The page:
Teaching ESL

What age is too young for ESL?
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Author:  Malikariverbaby [ Thu Apr 30, 2009 12:44 am ]
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I am an experience nursery teacher and I have to say that it is now you approach the lesson not so much the age of the children that is important. When I each 'wrigglies' English I spend only 10 minutes with the 2-3 year olds and 20 mins with 3-4 yr olds. Think 'circletime'. There are lots of songs that involve the kids doing things eg

5 fat sausages.
5 current buns in the bakers shop.
Baby bumble bee.
The little mice are sleeping.

I use a secret bag asking them to find something and then I tell them what it is.

Author:  Malikariverbaby [ Thu Apr 30, 2009 12:45 am ]
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What does TPR mean?

Author:  mesmark [ Thu Apr 30, 2009 6:38 am ]
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Malikariverbaby wrote:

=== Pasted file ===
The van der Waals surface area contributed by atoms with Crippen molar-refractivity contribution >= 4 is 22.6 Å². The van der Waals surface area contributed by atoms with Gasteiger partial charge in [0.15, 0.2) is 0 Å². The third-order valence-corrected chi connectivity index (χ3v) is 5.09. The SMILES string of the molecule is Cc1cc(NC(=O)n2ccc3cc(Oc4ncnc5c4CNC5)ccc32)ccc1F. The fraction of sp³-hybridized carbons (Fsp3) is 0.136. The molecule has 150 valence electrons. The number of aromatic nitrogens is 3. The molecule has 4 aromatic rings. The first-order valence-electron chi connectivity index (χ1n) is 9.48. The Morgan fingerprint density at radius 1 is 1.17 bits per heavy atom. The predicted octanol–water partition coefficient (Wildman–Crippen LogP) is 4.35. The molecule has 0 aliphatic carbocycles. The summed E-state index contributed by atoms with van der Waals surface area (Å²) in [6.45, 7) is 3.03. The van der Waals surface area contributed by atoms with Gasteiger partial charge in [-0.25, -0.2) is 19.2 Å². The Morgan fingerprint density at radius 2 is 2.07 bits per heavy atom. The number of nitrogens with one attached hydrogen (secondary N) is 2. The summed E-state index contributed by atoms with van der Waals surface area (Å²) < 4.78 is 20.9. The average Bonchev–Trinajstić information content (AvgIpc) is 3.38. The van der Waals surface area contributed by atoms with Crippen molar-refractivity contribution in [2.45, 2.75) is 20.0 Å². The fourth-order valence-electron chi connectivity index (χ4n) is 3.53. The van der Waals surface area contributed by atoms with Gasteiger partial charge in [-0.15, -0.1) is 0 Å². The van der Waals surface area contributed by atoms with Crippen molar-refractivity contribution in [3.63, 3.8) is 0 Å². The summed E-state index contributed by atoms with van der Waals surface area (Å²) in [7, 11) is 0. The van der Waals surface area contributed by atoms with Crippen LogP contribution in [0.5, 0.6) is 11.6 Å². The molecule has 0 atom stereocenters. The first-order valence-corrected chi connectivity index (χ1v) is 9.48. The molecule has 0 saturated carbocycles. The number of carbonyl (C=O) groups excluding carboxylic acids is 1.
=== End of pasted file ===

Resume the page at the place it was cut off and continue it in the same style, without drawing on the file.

What does TPR mean?

TPR means Total Physical Response. It's a teaching method designed by James Asher.

Students respond to verbal commands and sentences silently and in the process, they internalize the language and grammar.

Author:  lidia.moas [ Tue Nov 10, 2009 6:42 pm ]
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I agree there is not a too young age to learn English, as long as you take a lot of visual things and fun activities for them to enjoy watching you in such a weird language for them. And soon they would get use to it and would love it!

Author:  chtheatrix [ Wed Nov 25, 2009 1:46 pm ]
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You can't start too young...
Kids brains are most malleable when they are tiny...
You just shouldn't expect to see huge progress since they still have trouble speaking in L1 let alone L2!!!
As long as you can bring an entertaining style to class, the kids will get something out of it.
You don't have to bounce off the walls, but singing songs and using 'animated' speech (more so than with older students) will help generate interest in you, which is what the lil ones need in order to focus and learn from your input.
Once kids hit age 4 you can expect to really see some good progress on L2 building skills, but even younger ones are absorbing everything you throw at them.
Reading stories with big colorful pictures is really good for young kids and can keep you from going crazy about not being able to reach the level of "communication" that you might expect from older students.

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